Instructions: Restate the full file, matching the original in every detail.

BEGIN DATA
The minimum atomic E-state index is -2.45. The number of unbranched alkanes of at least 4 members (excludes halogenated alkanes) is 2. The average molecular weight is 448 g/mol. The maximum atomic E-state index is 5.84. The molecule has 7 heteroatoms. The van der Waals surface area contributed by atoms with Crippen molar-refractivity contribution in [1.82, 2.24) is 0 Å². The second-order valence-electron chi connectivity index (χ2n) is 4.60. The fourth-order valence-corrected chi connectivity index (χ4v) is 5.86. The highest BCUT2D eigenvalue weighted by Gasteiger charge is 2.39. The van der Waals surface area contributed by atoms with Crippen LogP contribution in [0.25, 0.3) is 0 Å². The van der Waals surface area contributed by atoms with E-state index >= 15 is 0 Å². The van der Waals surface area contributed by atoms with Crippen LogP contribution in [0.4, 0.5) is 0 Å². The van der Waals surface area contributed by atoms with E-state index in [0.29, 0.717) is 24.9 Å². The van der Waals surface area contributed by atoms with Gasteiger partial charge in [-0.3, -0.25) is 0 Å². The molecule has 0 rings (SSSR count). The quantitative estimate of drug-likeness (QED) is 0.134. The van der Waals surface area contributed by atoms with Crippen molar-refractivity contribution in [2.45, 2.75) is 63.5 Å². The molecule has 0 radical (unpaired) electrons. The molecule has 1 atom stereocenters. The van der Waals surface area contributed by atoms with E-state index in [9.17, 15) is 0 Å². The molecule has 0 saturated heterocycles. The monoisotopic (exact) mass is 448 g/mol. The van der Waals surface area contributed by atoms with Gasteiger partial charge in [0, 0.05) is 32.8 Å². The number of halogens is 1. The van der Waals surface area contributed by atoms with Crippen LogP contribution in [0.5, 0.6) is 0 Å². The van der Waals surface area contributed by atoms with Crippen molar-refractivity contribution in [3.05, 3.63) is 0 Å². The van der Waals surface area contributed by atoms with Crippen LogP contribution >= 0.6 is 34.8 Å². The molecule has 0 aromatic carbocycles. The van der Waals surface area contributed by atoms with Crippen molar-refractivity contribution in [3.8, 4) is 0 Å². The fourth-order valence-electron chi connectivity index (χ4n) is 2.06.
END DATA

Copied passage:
The minimum atomic E-state index is -2.45. The number of unbranched alkanes of at least 4 members (excludes halogenated alkanes) is 2. The average molecular weight is 448 g/mol. The maximum atomic E-state index is 5.84. The molecule has 7 heteroatoms. The van der Waals surface area contributed by atoms with Crippen molar-refractivity contribution in [1.82, 2.24) is 0 Å². The second-order valence-electron chi connectivity index (χ2n) is 4.60. The fourth-order valence-corrected chi connectivity index (χ4v) is 5.86. The highest BCUT2D eigenvalue weighted by Gasteiger charge is 2.39. The van der Waals surface area contributed by atoms with Crippen LogP contribution in [0.25, 0.3) is 0 Å². The van der Waals surface area contributed by atoms with E-state index >= 15 is 0 Å². The van der Waals surface area contributed by atoms with Crippen LogP contribution in [0.4, 0.5) is 0 Å². The van der Waals surface area contributed by atoms with E-state index in [0.29, 0.717) is 24.9 Å². The van der Waals surface area contributed by atoms with Gasteiger partial charge in [-0.3, -0.25) is 0 Å². The molecule has 0 rings (SSSR count). The quantitative estimate of drug-likeness (QED) is 0.134. The van der Waals surface area contributed by atoms with Crippen molar-refractivity contribution in [2.45, 2.75) is 63.5 Å². The molecule has 0 radical (unpaired) electrons. The molecule has 1 atom stereocenters. The van der Waals surface area contributed by atoms with E-state index in [9.17, 15) is 0 Å². The molecule has 0 saturated heterocycles. The monoisotopic (exact) mass is 448 g/mol. The van der Waals surface area contributed by atoms with Gasteiger partial charge in [0, 0.05) is 32.8 Å². The number of halogens is 1. The van der Waals surface area contributed by atoms with Crippen LogP contribution in [0.5, 0.6) is 0 Å². The van der Waals surface area contributed by atoms with Crippen molar-refractivity contribution in [3.05, 3.63) is 0 Å². The van der Waals surface area contributed by atoms with Crippen LogP contribution >= 0.6 is 34.8 Å². The molecule has 0 aromatic carbocycles. The van der Waals surface area contributed by atoms with Crippen molar-refractivity contribution in [3.8, 4) is 0 Å². The fourth-order valence-electron chi connectivity index (χ4n) is 2.06.